Sheriff's Department Admits Deputy Shot the Wrong Guy

File photo of the L.A. Sheriff's Department in action
File photo of the L.A. Sheriff's Department in action

Today, a major metropolitan law enforcement organization said something cops rarely say: We shot the wrong unarmed black man.

The department says the man whom one of its deputies fatally shot, 27-year-old Donnell Thompson, was not the suspect they were looking for at the end of a vehicle pursuit. But they say he failed to comply with cops' orders and ultimately charged at officers.

According to a Sheriff's Department statement, "No weapons were recovered" after Thompson's demise. He was dead at the scene following the 5:29 a.m. bloodshed July 28.

Author Earl Ofari Hutchinson says he will join fellow L.A. civil rights leaders Thursday to call for an independent investigation into the shooting, which already has sheriff's detectives and district attorney's investigators on the case. The press conference at National Action Network headquarters in Jefferson Park also will lament the second anniversary of the fatal shooting of an unarmed mentally ill man, Ezell Ford, by Los Angeles Police Department officers.

"The Thompson shooting is so outrageous," Hutchinson said. "You can't make the case he's a suspect."

Black Lives Matter's Long Beach chapter also is concerned with the shooting, according to one of the organization's L.A. leaders.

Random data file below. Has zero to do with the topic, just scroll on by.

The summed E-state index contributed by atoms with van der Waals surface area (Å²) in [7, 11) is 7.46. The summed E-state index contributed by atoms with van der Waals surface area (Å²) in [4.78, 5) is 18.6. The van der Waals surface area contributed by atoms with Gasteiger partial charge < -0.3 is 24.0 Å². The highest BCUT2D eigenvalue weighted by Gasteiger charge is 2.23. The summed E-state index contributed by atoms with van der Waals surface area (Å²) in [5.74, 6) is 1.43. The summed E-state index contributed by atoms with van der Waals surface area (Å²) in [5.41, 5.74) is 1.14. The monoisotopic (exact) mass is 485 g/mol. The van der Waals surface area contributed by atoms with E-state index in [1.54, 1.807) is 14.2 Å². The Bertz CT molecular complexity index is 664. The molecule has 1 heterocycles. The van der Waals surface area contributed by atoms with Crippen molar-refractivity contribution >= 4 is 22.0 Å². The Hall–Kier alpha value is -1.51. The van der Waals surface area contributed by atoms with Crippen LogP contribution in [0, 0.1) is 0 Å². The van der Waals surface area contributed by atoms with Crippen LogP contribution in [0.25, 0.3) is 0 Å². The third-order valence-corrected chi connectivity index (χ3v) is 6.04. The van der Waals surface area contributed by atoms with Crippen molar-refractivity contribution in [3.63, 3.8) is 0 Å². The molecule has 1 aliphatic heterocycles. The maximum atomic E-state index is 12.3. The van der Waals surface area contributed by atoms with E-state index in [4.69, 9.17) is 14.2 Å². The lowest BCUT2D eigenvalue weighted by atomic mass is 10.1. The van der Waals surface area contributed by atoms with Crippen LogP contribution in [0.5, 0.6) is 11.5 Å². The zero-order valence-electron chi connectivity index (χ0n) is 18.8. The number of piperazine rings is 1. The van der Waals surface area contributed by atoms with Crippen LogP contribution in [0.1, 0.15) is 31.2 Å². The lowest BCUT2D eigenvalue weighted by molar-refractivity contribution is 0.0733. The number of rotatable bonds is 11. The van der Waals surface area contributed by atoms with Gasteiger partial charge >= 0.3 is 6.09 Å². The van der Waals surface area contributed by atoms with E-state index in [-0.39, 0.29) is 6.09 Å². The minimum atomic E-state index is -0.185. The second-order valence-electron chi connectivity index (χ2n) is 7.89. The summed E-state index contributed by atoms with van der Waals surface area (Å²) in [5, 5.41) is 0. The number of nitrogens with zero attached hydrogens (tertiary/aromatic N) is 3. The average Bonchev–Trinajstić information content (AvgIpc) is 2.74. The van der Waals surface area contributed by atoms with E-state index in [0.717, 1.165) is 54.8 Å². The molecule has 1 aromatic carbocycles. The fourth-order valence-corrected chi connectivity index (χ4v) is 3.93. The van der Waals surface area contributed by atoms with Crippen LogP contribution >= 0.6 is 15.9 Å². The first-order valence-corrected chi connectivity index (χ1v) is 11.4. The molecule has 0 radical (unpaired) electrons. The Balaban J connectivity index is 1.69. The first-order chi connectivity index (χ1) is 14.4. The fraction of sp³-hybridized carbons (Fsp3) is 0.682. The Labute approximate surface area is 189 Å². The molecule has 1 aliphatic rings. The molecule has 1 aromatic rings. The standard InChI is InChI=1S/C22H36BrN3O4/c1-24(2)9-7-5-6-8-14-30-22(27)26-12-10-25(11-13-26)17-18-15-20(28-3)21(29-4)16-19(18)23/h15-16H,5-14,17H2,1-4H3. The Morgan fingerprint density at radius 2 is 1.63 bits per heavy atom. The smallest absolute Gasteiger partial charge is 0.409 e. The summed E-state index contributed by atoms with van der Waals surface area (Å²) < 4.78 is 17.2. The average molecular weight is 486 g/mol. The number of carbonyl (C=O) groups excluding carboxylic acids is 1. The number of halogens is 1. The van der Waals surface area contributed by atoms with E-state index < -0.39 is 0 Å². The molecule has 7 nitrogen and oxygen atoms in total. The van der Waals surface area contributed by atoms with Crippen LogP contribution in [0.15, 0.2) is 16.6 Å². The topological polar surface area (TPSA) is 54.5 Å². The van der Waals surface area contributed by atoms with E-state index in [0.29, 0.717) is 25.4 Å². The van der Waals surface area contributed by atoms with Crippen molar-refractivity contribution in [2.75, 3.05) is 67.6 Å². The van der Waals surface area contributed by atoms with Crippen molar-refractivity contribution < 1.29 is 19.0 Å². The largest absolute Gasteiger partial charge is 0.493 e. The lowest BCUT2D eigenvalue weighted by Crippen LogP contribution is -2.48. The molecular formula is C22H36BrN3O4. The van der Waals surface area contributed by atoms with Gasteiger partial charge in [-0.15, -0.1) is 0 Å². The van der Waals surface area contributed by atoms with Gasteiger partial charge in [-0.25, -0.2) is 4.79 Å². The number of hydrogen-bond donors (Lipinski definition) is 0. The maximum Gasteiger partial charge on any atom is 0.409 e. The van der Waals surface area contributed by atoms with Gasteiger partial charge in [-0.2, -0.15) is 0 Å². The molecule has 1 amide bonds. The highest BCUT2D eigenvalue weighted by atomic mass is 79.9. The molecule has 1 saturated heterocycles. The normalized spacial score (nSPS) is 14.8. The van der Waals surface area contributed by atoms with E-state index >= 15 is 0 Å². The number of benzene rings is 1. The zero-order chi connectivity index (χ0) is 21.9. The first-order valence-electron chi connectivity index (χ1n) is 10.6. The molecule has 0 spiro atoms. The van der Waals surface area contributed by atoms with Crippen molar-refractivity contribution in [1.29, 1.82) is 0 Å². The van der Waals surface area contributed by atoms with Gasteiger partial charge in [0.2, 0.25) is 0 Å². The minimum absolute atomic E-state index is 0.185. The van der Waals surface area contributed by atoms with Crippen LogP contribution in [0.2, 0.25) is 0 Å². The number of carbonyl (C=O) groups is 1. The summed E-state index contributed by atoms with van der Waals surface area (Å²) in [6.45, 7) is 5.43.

The confrontation with Thompson unfolded after deputies on patrol on Alameda Street in Compton pulled over a vehicle and discovered it was stolen, the department said. The car took off and someone inside opened fire at pursuing deputies, authorities said.

At 2:32 a.m., at West 133rd Street and North Slater Avenue in Compton, the vehicle hit a curb and stopped. "One of the suspects exited the car with a gun in his hand and pointed it at the deputies, and a deputy-involved shooting occurred," the department stated. "It was unknown if the suspect was hit by gunfire at that time."

A SWAT team was called out as deputies searched for fleeing suspects. '"One suspect was found hiding in a residence in the 2000 block of Slater Avenue and taken into custody without incident," the department stated.

During the search, a neighbor called 911 to report someone in his yard in the  800 block of Stockwell Street, authorities said. 

That suspect, Thompson, allegedly "refused to obey ... commands to surrender," according to the sheriff's statement. "Mr. Thompson was lying in a position that concealed one of his hands from view and was unresponsive to numerous commands."

"He aroused and stood up [and] he charged at the deputies who had come to assist the resident," the department stated.

One deputy opened fire.

"We have determined that there is no evidence that Mr. Thompson was in the carjacked vehicle, nor that he was involved in the assault on the deputies," sheriff's officials stated today.

Hutchinson said the admission set a precedent — cops 'fessing up that they shot the wrong guy shortly after it happened.

"You don't have to sit on a case for months while you concoct excuses to justify a bad shooting," he said. "When you have a shooting, let's be transparent."

The victim's family have retained an attorney.  Now comes the hard part, however: finding out if the cop involved should be disciplined. 


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